Do you need a Realtor?

Homebuyers and sellers are not required to work with a Realtor, or with any agent at all. Here are some common alternatives.

Use a real estate agent or broker

There are many qualified real estate agents and brokers who may not be affiliated with NAR but still hold all of the same other qualifications. As long as they’re fully licensed, both agents and brokers can provide valuable expertise throughout the buying or selling process.

Buy or sell it yourself

Some homeowners take the FSBO — for sale by owner — route. According to the most recent data from NAR, 10 percent of homes are sold directly by their owner. While doing it yourself does eliminate the listing agent’s commission, it can also eliminate some of the profit potential: FSBO homes tend to sell for less than traditionally listed ones. In 2021, the typical FSBO home sold for about $225,000, while those sold with an agent pulled in $330,000, the association says.

It’s also possible to buy a house without a Realtor. But if you’re thinking about this option, be prepared for a lot of work. You’ll need to do all the negotiating yourself and deal with a mountain of paperwork, including complex disclosures and legal contracts, which can a bit overwhelming.

Use an iBuyer or cash homebuyer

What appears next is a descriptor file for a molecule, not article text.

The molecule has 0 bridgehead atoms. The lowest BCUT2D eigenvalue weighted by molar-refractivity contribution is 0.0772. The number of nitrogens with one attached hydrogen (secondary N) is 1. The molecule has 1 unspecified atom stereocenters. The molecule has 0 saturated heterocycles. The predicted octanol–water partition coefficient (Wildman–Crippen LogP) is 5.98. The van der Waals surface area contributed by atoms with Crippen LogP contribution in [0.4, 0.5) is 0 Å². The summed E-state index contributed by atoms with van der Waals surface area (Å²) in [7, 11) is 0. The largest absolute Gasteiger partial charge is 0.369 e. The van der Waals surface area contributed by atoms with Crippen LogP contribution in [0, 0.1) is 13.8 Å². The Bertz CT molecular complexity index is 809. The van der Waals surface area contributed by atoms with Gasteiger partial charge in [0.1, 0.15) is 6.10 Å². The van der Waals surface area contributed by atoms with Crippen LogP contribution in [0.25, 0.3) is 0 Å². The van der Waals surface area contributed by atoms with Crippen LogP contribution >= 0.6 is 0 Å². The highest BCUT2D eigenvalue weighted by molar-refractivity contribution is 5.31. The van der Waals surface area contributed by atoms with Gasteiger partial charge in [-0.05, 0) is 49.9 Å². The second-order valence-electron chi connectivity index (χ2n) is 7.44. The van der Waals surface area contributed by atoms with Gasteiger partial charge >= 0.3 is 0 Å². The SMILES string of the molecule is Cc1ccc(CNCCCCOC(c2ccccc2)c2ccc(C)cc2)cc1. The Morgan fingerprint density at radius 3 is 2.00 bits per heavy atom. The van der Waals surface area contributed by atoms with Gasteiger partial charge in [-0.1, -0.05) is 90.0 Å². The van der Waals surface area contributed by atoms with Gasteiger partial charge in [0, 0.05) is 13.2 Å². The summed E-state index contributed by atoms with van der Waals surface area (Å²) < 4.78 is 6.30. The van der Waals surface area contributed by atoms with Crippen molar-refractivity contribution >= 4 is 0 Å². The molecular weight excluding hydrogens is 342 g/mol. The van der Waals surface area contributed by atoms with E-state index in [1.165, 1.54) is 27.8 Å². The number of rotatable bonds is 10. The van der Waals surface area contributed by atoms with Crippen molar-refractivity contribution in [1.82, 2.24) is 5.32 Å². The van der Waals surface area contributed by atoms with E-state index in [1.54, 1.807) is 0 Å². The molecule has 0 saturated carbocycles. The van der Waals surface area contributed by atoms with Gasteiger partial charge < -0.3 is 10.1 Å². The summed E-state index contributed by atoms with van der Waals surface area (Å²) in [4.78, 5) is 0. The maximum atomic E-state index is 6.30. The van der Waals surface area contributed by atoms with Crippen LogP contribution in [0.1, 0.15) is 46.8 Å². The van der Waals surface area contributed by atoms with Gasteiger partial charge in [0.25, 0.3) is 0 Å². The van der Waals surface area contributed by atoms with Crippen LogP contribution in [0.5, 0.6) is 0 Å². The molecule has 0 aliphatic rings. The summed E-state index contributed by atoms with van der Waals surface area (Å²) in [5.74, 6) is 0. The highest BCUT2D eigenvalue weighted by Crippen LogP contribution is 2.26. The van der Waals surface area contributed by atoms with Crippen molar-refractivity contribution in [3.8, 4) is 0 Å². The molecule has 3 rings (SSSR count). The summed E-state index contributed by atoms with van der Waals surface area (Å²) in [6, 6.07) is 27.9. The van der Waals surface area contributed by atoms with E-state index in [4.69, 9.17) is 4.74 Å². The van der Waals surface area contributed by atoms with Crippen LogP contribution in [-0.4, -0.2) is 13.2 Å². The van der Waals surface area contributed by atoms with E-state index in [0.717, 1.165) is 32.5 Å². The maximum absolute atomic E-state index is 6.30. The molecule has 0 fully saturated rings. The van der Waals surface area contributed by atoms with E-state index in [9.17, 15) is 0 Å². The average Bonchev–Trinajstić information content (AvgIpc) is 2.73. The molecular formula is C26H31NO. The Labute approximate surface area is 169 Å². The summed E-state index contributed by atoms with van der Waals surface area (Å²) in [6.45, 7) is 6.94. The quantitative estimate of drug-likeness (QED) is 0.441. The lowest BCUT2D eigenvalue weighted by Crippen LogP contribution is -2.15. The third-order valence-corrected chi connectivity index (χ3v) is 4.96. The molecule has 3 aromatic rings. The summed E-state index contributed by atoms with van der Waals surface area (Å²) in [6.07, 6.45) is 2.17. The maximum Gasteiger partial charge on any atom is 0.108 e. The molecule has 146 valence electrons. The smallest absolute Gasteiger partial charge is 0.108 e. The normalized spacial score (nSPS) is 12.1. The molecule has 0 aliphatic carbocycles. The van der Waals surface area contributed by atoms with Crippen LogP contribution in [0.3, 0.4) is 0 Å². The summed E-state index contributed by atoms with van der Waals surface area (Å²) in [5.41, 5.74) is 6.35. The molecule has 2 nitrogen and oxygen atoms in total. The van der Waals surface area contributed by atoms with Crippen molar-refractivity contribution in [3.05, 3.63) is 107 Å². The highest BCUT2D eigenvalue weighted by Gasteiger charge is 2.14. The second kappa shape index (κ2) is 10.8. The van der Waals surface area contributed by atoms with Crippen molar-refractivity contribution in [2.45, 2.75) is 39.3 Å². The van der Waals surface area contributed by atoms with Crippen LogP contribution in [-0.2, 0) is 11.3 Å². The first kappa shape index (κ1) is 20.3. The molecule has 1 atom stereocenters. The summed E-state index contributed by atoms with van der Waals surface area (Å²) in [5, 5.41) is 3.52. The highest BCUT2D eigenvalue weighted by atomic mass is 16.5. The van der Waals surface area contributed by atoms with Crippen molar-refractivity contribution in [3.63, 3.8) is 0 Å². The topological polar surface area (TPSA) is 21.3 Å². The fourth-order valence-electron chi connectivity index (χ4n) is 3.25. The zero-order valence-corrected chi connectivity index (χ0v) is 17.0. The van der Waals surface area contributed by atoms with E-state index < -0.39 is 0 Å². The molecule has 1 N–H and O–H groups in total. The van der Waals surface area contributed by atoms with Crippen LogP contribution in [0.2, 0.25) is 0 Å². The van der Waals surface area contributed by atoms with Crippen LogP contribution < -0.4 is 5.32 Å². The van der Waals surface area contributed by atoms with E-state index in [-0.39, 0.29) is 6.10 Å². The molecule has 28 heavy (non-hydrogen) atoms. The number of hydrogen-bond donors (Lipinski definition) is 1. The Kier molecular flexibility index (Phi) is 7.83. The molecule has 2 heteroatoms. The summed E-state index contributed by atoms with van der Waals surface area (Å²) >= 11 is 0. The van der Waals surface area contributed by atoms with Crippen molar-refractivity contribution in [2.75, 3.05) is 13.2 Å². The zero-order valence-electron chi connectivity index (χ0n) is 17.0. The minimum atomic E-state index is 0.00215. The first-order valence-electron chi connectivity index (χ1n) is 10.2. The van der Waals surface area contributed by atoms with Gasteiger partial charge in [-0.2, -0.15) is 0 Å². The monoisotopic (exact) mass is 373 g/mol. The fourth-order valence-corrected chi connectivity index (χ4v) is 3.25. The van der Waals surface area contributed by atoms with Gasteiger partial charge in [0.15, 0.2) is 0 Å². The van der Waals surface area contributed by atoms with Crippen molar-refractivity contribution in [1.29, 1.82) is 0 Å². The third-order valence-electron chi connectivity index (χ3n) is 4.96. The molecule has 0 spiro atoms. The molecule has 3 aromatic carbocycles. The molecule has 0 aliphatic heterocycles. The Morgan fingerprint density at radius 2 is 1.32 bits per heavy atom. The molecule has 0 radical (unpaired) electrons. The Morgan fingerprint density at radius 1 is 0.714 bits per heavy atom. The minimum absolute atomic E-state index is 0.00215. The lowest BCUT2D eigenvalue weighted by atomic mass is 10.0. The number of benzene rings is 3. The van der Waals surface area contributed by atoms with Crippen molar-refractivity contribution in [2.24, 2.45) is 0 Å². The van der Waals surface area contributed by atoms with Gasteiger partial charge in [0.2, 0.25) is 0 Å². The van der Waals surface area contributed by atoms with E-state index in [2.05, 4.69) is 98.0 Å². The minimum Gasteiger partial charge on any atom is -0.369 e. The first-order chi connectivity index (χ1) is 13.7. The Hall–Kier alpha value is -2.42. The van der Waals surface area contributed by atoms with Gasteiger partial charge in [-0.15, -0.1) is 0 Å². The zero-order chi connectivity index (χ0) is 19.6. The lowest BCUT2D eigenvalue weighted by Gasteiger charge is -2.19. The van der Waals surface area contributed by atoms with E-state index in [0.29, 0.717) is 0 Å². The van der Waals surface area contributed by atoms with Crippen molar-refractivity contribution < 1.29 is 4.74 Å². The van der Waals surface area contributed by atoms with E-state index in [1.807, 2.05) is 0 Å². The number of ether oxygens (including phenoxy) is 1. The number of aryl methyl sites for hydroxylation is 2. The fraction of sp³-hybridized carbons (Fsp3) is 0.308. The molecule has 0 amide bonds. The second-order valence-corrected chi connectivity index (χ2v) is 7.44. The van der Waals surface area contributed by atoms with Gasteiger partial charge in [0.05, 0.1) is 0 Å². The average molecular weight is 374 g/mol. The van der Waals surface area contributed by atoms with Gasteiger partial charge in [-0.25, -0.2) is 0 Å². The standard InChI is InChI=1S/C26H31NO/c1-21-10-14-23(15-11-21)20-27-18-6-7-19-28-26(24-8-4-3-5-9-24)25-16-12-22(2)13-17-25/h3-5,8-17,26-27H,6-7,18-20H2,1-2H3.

Instead of dealing with open houses and traditional showings, some homeowners sell directly to iBuyers, such as Opendoor and Offerpad, which use online algorithms to give you an instant offer. It’s convenient, but it also comes at a cost: Since iBuyers typically aim to flip houses for resale, they will likely offer you a lower price so they can increase their profits. There are also other types of homebuying companies that will make quick cash offers.

Next steps

Finding a Realtor doesn’t have to be hard. After all, you probably see billboards and for-sale signs with names and contact information all the time. However, you shouldn’t hire just anyone to help with one of the biggest financial decisions of your life. You’ll want to find the best Realtor for your individual needs.

Start by asking friends, family, colleagues and neighbors for recommendations. Don’t just take their word for it, though: Make sure you interview a few different candidates to get a sense of how they will approach your house hunting or selling needs. The better you click with your Realtor, the better an experience your transaction will be.


  • Not necessarily. Like Realtors, real estate agents are fully licensed professionals who use their expertise to guide you through the homebuying or selling process. The fact that they have chosen not to become a National Association of Realtors member does not affect their qualifications or experience.
  • Real estate agents generally receive between 5 percent and 6 percent of a home’s final sale price. That amount is typically split evenly between the buyer’s agent and the seller’s agent, so each one would earn between 2.5 and 3 percent. An agent may (or may not) have to pay a percentage of their commission to their brokerage. Agents earn their commission whether they are Realtors or not.